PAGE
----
August 24, 2012
Back in July, cloud hosting providers went to Boston to attend the eighth annual HostingCon convention. Participants would learn about partnerships, handling compliance issues and a number of other important cloud topics. They also, according to ScienceLogic, reported their biggest fears.
ScienceLogic is a Virginia-based company that aims to assist cloud providers with monitoring and management services. They decided to survey HostingCon2012 attendees, asking questions about competition, stack usage and potential threats to the industry.
While 39 percent of respondents were primarily concerned with Google, Amazon and Facebook as potential disruptors, slightly more believed pricing wars were dangerous to the hosting market.
The survey authors believe this is due to a majority of providers not differentiating their services. Essentially, if the market is full of the same product, the cheapest price will most likely succeed. However, if the providers were to offer unique and beneficial services like mobile access to management tools, etc., success would be measured by user experience. The report went on to show that Amazon's built-in SaaS tools enabling advertising, sales and other features, are important aspects of the service.
After expressing their fears, the providers offered some insight regarding how the hosting market currently operates. When asked how they differentiate their service from the competition, 59 percent said through management and support. The second highest response was pricing at 34 percent. Similar to management and support, customer control and tools pulled in 32 percent, while 22 percent mentioned applications. The question allowed for multiple answers, which explains why the math appears slightly fuzzy at first glance.
From a bird's eye view, the ScienceLogic survey reflects a disparity between cloud service providers and potential adopters. While hosting companies are primarily concerned with pricing wars and industry goliaths, potential cloud users typically hesitate over other issues. These include data security, lock in, cost efficiency and SLA uptime.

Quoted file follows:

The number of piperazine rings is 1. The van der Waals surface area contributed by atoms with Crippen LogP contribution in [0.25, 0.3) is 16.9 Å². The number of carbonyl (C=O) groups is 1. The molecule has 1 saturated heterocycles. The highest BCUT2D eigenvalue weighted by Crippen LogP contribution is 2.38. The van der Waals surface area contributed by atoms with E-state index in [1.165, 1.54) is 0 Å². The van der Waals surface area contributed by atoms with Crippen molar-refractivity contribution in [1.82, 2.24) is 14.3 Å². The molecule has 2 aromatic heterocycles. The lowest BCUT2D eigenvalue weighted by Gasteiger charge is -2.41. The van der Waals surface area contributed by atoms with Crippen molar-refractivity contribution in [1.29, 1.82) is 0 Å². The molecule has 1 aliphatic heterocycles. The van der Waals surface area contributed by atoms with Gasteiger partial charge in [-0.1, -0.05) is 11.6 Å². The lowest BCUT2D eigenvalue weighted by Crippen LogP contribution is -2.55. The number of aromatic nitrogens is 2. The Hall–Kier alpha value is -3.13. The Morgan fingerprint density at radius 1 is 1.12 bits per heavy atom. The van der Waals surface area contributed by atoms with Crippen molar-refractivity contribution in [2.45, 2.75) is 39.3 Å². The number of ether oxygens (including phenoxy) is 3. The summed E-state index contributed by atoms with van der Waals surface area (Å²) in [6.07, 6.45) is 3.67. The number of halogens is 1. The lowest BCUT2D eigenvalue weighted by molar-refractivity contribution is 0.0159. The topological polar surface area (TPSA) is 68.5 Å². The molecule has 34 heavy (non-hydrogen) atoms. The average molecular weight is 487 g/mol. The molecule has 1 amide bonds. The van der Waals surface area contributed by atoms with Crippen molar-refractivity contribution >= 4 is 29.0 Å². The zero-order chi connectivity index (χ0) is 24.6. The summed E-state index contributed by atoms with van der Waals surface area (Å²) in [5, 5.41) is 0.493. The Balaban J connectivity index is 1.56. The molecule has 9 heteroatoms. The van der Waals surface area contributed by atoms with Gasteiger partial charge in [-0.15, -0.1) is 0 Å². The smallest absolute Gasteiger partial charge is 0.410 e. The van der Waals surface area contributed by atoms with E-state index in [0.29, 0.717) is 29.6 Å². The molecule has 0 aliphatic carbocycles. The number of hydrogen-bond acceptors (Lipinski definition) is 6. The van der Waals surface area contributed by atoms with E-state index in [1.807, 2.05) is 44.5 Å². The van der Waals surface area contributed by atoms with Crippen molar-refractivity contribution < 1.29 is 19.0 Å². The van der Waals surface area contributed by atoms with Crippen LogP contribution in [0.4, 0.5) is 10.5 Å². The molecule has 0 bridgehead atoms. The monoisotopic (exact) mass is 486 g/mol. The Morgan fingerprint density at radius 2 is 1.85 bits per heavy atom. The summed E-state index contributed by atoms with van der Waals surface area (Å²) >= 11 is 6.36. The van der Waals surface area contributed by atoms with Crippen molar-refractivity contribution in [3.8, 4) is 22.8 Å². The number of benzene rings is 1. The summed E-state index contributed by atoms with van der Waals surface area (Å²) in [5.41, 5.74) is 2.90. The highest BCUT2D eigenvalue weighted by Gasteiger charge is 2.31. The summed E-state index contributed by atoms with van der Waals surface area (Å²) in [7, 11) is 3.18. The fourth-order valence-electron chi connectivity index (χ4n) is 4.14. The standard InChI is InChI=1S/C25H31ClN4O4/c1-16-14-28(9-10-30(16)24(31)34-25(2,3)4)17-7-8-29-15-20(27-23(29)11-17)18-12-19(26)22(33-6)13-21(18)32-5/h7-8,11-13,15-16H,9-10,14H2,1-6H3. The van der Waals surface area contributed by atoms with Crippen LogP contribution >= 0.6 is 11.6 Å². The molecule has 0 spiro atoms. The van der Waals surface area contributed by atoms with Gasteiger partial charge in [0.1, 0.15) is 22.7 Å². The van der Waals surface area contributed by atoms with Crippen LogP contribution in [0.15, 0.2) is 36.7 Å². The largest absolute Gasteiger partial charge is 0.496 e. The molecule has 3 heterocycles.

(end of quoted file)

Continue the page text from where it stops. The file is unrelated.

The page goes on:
Pricing may appear more attractive towards helping cloud user's operational budget. On the other hand, if client data is compromised, or an outage occurs when they try to access the service it will surely reduce confidence in the relationship.
It might behoove hosting providers to operate their datacenters with added focus in removing the barriers to cloud adoption. Proudly displaying a proven five nine (99.999%) SLA or offering migration assistance may be far more effective than better pricing.
Frank Ding, engineering analysis & technical computing manager at Simpson Strong-Tie, discussed the advantages of utilizing the cloud for occasional scientific computing, identified the obstacles to doing so, and proposed workarounds to some of those obstacles.
The private industry least likely to adopt public cloud services for data storage are financial institutions. Holding the most sensitive and heavily-regulated of data types, personal financial information, banks and similar institutions are mostly moving towards private cloud services – and doing so at great cost.
In this week's hand-picked assortment, researchers explore the path to more energy-efficient cloud datacenters, investigate new frameworks and runtime environments that are compatible with Windows Azure, and design a uniﬁed programming model for diverse data-intensive cloud computing paradigms.
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